[darcs-users] rollback should apply inverse patch to current as well.

Andrew Pimlott andrew at pimlott.net
Tue May 11 21:58:38 UTC 2004

On Sat, May 08, 2004 at 07:20:36AM -0400, David Roundy wrote:
> On Fri, May 07, 2004 at 05:35:05PM -0700, Adam Megacz wrote:
> > Aside from this one command (rollback), darcs has the nice invariant
> > that all patches applied to the repository have also been applied to
> > the working directory, no matter what (of course the opposite is not
> > true, otherwise 'darcs record' would be pointless).

It seems that either behavior might be desirable in some cases,
depending on whether I want to roll-back the patch temporarily (a
variation on unrecord) or permanently (a variation on unpull).  You
might even argue that undo patches should be an optional feature of
unrecord or unpull, instead of its own command.

There is a separate problem with the current behavior.  If rollback is
meant to act like unrecord, it should be possible to "undo" the rollback
by recording (assuming that there are no other working changes).
However, if you rollback a file add, darcs forgets about the add.

    % mkdir a     
    % cd a 
    /a% darcs inittree
    Successfully initialized tree!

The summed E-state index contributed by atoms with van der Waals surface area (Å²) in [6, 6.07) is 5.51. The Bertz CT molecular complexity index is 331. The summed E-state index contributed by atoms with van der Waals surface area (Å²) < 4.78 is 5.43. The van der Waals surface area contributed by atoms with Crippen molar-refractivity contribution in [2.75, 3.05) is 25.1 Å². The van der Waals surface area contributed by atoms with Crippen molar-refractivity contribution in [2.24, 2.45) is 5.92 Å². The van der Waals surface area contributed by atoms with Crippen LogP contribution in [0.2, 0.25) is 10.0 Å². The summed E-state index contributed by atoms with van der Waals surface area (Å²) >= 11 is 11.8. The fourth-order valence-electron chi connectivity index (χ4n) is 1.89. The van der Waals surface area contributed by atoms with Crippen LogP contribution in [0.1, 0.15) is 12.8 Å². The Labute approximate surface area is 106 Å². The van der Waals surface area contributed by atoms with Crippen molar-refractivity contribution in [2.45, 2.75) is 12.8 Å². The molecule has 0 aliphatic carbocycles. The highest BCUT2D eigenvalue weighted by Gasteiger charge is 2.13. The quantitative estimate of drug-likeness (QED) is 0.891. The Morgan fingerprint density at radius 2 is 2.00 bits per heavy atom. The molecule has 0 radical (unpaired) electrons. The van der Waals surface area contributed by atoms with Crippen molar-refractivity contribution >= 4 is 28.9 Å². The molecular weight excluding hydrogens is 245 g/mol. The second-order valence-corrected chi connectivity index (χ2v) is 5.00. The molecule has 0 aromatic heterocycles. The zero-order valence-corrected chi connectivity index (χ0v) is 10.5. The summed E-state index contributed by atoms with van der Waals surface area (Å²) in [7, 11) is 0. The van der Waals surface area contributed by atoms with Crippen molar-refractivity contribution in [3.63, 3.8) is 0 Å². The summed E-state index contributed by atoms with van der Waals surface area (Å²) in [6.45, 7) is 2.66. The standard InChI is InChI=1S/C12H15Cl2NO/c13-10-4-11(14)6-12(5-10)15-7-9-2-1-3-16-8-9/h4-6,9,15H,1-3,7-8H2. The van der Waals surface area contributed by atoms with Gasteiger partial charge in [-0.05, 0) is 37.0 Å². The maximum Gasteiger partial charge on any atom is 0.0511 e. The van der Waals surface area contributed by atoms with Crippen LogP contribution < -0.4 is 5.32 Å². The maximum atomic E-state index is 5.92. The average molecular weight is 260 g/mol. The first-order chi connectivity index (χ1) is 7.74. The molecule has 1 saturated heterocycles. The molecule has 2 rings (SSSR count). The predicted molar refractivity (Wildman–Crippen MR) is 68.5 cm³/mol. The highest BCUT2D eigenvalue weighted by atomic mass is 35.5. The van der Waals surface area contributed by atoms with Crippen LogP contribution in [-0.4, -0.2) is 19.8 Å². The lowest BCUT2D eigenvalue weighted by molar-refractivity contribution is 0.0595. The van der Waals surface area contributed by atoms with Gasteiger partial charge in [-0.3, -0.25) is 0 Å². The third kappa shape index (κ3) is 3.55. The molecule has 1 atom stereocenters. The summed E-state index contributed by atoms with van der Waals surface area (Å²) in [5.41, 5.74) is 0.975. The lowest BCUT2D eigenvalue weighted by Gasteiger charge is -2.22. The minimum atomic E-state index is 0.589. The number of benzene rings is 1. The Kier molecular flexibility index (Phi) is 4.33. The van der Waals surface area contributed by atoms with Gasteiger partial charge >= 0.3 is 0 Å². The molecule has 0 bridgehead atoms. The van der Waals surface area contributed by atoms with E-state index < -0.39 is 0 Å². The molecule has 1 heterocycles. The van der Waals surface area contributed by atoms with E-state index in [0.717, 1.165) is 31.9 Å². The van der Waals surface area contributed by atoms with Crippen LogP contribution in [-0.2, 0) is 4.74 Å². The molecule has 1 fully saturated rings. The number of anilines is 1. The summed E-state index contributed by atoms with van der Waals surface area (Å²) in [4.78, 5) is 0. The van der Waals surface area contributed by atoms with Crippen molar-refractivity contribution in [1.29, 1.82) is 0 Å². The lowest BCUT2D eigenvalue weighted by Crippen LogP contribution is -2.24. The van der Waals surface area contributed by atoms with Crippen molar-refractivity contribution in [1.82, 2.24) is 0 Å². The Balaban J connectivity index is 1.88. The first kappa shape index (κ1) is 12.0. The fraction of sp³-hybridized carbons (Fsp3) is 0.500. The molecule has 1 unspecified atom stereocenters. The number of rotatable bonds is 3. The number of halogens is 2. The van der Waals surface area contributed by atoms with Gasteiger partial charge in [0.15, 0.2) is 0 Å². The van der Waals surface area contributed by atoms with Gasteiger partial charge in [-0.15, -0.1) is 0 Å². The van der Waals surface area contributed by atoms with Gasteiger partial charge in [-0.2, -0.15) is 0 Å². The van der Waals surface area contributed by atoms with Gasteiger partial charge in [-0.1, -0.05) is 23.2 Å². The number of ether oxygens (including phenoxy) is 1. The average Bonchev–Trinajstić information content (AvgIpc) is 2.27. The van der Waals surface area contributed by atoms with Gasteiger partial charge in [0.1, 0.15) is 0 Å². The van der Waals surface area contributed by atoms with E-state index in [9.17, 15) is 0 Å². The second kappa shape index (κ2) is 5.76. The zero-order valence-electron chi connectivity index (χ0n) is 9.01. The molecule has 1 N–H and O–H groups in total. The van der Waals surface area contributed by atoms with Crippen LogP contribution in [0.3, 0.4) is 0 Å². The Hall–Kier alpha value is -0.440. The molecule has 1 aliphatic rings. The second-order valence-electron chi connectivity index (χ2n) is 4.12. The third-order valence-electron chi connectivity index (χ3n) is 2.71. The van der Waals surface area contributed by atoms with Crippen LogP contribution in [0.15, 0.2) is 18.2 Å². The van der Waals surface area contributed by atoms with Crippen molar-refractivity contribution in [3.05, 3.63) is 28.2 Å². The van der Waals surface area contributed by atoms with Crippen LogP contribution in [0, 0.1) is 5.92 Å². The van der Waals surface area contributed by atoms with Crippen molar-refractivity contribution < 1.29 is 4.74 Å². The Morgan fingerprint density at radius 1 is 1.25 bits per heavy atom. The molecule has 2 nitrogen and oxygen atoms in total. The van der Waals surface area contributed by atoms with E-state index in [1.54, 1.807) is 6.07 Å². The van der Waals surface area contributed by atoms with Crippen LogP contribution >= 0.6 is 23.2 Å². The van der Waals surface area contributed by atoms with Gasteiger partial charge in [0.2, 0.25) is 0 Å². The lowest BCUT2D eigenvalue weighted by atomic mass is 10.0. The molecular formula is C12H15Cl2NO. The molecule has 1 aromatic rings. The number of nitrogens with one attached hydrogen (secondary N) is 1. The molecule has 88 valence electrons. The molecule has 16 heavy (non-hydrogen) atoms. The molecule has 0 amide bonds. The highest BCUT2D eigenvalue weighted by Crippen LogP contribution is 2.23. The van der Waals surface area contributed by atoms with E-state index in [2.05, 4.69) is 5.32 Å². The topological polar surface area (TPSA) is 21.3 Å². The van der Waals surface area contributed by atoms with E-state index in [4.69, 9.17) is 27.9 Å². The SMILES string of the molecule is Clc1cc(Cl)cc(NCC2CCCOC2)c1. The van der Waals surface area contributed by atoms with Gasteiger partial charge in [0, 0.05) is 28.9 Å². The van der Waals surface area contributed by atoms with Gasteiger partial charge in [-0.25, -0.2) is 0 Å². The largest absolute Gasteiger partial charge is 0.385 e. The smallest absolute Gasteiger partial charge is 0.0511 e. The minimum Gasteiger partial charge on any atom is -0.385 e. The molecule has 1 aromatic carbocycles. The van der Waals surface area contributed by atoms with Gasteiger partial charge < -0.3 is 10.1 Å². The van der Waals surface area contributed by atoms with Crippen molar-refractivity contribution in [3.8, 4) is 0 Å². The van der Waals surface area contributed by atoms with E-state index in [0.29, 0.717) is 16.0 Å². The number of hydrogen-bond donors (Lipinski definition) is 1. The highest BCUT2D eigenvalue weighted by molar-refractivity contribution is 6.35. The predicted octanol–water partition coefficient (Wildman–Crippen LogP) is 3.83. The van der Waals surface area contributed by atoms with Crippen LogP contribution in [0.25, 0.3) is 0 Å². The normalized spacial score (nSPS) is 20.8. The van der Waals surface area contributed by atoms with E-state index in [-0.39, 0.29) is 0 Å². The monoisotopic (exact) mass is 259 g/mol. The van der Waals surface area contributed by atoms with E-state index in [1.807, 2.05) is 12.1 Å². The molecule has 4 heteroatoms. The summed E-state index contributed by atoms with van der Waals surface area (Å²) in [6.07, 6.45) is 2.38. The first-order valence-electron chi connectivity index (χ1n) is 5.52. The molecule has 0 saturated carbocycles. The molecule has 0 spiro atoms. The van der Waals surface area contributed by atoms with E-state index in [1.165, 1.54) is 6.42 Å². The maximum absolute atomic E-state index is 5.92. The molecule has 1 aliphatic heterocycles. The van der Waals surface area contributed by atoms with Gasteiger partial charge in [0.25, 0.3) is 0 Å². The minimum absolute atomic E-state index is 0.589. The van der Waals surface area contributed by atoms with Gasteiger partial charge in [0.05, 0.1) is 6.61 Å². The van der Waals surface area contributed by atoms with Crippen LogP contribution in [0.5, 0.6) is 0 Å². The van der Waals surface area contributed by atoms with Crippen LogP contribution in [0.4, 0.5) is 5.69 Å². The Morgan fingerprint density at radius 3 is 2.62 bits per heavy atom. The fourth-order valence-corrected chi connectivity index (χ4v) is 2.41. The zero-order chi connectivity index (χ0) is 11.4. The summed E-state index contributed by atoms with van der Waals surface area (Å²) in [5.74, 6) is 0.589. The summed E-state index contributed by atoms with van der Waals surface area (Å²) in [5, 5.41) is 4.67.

/a% touch foo
    /a% darcs add foo
    /a% darcs record -a -m foo
    Finished recording patch 'foo'
    /a% darcs unrecord

    Tue May 11 14:52:07 PDT 2004  andrew at pimlott.net
      * foo
    Shall I unrecord this patch? [yNvq?] y
    Finished unrecording.
    /a% darcs whatsnew
    addfile ./foo


    /a% darcs record -a -m foo2
    Finished recording patch 'foo2'
    /a% darcs rollback

    Tue May 11 14:52:19 PDT 2004  andrew at pimlott.net
      * foo2
    Shall I rollback this patch? [yNvq?] y
    Finished rolling back.
    /a% darcs whatsnew
    No changes!


> I think the reason rollback doesn't apply to the working directory, is that
> if it did, you'd be unable to rollback changes that fail to commute with
> any changes you have in your working dir.  e.g.

But, per my other reply, you already can't rollback changes that fail to
commute with other recorded changes, so this isn't much of a loss.

> I have a patch
> [bug
> David Roundy <droundy at abridgegame.org>**20040508111354] {
> hunk ./foo 1
> +this is a bug
> }
> I have in my working directory
> $ darcs whatsnew 
> {
> hunk ./foo 1
> -this is a bug
> +this is not a bug
> }
> I now would be unable to rollback the original buggy patch, since its
> inverse patch can't be applied to the working directory.

Morever, I think it's probably harmful and surprising to rollback the
original patch without flagging a conflict.  If there is a conflict, the
user should know about it.  I don't know how you'd handle this, though.
Maybe put a merger in pending that causes the conflict to come up when
you record.  (I've suggested this before because it sounds cool and
powerful, but I don't know if it would really work.)


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